July 29, 2011

Deciding who’s who in heart valves

Identification of a gene that is involved in the development of heart valves offers new insights into congenital heart valve disease.


Congenital heart valve defects are the leading cause of infant morbidity and mortality. Understanding how valves form during development might provide insight into the processes that go awry in congenital valve disease.

A critical step in early valve formation is the choice an endocardial cell makes between two fates: change types (endocardial to mesenchymal transformation, EMT) and contribute to the valve core, or remain an endocardial cell that can divide and generate the elongated valve leaflet. H. Scott Baldwin and colleagues now report in the July 8 Circulation Research that a transcription factor called Nfatc1, which modulates gene expression, regulates the cell-fate decisions of endocardial cells. The researchers found that Nfatc1 inhibits EMT in the developing valve (by suppressing two factors that initiate EMT). They conclude that Nfatc1 expression levels determine the allocation of endocardial cells to their two fates.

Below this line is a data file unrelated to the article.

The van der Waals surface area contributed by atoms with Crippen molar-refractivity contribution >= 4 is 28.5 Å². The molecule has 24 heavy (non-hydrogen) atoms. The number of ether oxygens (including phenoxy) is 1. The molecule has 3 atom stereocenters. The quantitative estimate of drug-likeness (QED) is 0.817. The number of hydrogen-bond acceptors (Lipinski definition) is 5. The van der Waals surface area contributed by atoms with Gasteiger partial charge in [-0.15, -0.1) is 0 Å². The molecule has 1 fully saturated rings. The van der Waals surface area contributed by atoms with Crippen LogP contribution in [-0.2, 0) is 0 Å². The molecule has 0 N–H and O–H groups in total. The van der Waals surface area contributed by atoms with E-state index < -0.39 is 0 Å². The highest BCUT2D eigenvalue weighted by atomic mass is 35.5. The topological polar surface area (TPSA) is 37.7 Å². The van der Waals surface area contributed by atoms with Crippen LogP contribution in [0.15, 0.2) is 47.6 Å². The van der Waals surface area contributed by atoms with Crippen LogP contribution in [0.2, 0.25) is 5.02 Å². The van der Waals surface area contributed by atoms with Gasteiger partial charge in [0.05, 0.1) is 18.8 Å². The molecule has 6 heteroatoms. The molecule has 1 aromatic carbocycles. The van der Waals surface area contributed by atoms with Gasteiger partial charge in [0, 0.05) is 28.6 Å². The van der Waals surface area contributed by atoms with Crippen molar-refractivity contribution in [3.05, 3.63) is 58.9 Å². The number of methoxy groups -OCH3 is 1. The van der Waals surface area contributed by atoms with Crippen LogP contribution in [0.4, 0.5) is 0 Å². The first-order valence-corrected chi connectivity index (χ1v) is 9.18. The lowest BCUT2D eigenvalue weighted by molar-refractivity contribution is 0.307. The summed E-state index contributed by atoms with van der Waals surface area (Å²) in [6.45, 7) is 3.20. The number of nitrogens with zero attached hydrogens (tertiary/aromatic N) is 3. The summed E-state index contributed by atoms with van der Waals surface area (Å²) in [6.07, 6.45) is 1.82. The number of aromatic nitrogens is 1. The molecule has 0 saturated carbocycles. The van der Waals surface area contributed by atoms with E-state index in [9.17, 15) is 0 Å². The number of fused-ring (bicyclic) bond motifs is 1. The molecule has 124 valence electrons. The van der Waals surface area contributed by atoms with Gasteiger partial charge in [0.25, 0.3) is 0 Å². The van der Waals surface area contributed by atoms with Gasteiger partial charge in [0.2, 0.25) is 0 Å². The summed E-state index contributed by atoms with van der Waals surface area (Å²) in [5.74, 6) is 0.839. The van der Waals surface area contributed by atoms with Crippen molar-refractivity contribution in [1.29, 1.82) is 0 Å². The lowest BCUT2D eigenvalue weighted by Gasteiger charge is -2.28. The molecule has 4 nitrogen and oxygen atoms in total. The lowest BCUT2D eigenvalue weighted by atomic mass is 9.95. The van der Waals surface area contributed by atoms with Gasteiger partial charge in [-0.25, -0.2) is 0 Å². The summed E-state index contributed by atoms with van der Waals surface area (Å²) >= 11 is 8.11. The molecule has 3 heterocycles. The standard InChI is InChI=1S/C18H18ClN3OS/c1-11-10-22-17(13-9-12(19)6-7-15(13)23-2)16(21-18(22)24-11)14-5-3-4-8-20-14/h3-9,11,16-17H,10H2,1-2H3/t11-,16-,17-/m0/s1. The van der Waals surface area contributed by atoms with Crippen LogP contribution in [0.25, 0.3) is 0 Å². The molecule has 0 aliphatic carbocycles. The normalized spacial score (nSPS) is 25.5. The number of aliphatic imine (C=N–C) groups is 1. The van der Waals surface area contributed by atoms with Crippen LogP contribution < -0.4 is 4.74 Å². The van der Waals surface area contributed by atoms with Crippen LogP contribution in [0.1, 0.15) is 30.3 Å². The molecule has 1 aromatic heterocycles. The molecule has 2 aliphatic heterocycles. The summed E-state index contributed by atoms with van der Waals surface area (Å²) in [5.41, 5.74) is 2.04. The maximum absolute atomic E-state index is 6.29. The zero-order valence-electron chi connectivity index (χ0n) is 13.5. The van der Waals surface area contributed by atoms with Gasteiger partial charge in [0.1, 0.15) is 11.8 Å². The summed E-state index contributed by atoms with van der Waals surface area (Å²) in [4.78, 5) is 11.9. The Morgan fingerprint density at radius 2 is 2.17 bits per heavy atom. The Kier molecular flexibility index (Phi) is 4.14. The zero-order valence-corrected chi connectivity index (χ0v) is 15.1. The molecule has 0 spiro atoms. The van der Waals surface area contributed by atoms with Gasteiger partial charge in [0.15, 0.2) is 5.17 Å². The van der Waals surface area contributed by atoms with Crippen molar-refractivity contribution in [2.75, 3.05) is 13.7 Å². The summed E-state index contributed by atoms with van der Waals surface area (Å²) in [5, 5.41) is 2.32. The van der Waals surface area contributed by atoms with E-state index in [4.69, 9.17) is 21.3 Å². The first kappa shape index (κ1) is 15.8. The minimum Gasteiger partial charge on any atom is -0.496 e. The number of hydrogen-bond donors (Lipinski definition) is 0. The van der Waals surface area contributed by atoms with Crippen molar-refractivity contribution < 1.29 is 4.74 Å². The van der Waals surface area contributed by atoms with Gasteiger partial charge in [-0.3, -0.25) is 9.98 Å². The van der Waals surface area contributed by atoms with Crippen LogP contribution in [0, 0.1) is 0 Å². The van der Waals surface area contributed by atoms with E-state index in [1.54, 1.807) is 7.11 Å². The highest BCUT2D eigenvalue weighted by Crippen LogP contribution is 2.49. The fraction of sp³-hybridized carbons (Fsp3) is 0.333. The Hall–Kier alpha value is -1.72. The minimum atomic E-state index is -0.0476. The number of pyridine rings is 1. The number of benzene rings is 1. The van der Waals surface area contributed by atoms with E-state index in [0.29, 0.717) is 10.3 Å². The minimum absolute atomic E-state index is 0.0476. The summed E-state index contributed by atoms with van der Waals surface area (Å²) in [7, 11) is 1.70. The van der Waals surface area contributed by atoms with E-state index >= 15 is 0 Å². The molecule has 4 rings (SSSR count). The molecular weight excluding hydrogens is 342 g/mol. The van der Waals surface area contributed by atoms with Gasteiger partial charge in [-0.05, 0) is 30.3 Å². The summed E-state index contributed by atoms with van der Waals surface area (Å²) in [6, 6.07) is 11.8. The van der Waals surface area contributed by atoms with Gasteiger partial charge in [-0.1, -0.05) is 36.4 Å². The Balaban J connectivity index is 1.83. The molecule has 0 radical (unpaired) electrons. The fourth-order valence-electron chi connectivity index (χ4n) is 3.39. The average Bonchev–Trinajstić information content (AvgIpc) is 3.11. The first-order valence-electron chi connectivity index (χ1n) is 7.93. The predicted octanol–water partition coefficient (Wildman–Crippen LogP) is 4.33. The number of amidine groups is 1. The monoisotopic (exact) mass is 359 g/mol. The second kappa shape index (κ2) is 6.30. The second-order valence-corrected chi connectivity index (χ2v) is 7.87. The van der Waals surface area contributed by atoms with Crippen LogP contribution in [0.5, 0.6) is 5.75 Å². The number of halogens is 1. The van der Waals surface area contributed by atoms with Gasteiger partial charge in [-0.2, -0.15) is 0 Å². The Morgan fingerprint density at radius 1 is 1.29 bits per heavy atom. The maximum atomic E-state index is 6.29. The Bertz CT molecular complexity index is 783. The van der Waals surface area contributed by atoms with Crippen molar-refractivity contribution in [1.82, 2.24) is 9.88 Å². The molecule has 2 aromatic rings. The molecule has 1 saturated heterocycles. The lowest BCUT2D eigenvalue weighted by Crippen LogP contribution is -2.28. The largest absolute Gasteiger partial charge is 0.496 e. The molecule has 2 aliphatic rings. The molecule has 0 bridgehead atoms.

The findings suggest that mutations in the Nfatc1 gene may contribute to human congenital heart valve disease.

This research was supported by the American Heart Association, the National Heart, Lung, and Blood Institute, and the March of Dimes.